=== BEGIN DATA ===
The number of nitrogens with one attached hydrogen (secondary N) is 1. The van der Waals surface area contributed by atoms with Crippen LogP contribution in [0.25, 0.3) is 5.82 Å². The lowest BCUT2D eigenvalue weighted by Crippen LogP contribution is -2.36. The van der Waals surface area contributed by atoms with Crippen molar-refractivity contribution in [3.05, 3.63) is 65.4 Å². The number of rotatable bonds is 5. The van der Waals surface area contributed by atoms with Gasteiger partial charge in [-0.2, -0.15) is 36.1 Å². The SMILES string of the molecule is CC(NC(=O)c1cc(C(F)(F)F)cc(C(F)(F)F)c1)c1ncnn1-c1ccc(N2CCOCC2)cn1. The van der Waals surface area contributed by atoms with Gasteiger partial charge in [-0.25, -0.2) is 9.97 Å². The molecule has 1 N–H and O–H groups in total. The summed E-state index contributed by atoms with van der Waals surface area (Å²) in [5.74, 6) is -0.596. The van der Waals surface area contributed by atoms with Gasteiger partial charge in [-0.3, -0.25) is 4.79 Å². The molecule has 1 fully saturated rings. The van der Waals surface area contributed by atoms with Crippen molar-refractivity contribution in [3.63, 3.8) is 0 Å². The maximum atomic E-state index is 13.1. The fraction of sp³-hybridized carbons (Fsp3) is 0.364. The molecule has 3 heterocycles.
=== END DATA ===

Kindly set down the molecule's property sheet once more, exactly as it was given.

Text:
The number of nitrogens with one attached hydrogen (secondary N) is 1. The van der Waals surface area contributed by atoms with Crippen LogP contribution in [0.25, 0.3) is 5.82 Å². The lowest BCUT2D eigenvalue weighted by Crippen LogP contribution is -2.36. The van der Waals surface area contributed by atoms with Crippen molar-refractivity contribution in [3.05, 3.63) is 65.4 Å². The number of rotatable bonds is 5. The van der Waals surface area contributed by atoms with Gasteiger partial charge in [-0.2, -0.15) is 36.1 Å². The SMILES string of the molecule is CC(NC(=O)c1cc(C(F)(F)F)cc(C(F)(F)F)c1)c1ncnn1-c1ccc(N2CCOCC2)cn1. The van der Waals surface area contributed by atoms with Gasteiger partial charge in [-0.25, -0.2) is 9.97 Å². The molecule has 1 N–H and O–H groups in total. The summed E-state index contributed by atoms with van der Waals surface area (Å²) in [5.74, 6) is -0.596. The van der Waals surface area contributed by atoms with Gasteiger partial charge in [-0.3, -0.25) is 4.79 Å². The molecule has 1 fully saturated rings. The van der Waals surface area contributed by atoms with Crippen molar-refractivity contribution in [3.63, 3.8) is 0 Å². The maximum atomic E-state index is 13.1. The fraction of sp³-hybridized carbons (Fsp3) is 0.364. The molecule has 3 heterocycles.